(This blog post was originally written in July 2013. Thankfully I’m now in a much better place with my career but I’ll save that for another time.)
Today the Guardian published an article entitled “Part-time workers ‘trapped’ in jobs with no chance of promotion”. The article focuses on professionals and despite it seemingly assuming that all part time workers are office based it did speak to the frustrated part-time worker in me.
I work in the arts as an officer in a participation/education/creative learning/whatever-the-deuce-we’re-calling-it-this-week department. A potted history: I returned to work three days a week after my first maternity leave as part of a job share. Eventually I stopped job sharing and instead had a full time assistant. I returned after my second maternity leave to a situation where I have no job share and no assistant but am still working a three day week. Have I received a pay rise to acknowledge the fact that I’m delivering a full time position on part time hours? Hahaha! This is the arts darling, we do it for love.
I have tried finding other work. The part time opportunities that get advertised on the Arts Council Wales jobs list are short term, not well paid (which is saying something coming from me) or not in my area of expertise. I don’t want to jump from this particular frying pan into a fire that could only last 9 months and leave me in a worse situation than my current poorly paid stagnant career. This is what makes me feel trapped. There is nowhere to move in the organisation and no way to move out of it.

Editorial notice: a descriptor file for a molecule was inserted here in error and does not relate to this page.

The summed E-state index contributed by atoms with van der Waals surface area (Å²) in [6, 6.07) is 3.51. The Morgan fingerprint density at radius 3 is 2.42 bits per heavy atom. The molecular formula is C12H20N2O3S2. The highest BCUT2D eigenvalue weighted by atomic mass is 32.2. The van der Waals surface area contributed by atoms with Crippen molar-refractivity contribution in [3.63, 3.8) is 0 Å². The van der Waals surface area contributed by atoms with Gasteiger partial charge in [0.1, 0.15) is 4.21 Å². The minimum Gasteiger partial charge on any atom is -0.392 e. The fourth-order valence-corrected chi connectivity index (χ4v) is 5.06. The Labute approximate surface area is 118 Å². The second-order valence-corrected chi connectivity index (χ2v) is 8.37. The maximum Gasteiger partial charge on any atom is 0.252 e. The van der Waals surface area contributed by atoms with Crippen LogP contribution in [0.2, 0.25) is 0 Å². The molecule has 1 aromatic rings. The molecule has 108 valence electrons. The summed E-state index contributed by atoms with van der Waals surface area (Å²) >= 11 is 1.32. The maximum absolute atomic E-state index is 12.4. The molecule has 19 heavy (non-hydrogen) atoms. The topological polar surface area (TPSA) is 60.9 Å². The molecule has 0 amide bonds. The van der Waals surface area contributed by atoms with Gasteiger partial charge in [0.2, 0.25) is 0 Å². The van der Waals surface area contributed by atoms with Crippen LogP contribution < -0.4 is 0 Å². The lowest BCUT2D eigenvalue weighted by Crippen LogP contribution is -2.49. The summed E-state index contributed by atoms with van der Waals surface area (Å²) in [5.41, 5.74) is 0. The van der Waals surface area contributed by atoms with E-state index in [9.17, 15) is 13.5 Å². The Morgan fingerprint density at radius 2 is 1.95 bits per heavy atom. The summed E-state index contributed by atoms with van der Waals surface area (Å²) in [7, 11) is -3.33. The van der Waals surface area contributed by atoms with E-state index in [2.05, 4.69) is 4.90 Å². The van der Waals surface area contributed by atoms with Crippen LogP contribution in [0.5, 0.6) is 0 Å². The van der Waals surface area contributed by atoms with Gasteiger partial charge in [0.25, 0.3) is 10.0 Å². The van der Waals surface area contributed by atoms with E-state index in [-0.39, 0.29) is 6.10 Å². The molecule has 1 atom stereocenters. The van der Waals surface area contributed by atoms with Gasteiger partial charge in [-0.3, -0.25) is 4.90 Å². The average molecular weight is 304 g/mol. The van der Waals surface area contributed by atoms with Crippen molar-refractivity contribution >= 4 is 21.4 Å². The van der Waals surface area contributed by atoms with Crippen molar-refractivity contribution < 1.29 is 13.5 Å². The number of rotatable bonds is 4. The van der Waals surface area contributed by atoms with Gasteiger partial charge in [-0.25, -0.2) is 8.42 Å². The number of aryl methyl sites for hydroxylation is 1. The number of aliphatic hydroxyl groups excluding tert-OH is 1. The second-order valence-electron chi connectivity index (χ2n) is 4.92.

I know of at least three skilled and experienced female arts professionals who worked for well known arts organisations who were forced into leaving their roles through the utter inflexibility of their employers. I know another who was made redundant and is now struggling to find part time, relevant work. It’s such a waste of talent. Three of them are unemployed and the other is working in another sector. All have children under the age of 5. They are incredibly jaded, having been spat out and spat on by a sector that too many people see as people friendly and passionate.
In the final throws of my degree, with the big wide world looming, I did consider (and was approached with a recommendation that I pursue) training to be an actor. But then I thought about what was important in my life and my dream of a house, partner, children, dog and car was incongruous with the nomadic, penniless actor I could see myself becoming. So I went for a ‘proper job’ (full time, permanent) but in the arts. Now, at thirty years old I am content that I have achieved my big life goals but my career and pitiful income is a niggling little pain in my derrière. Maybe I should have followed my heart rather than my head back in 2004.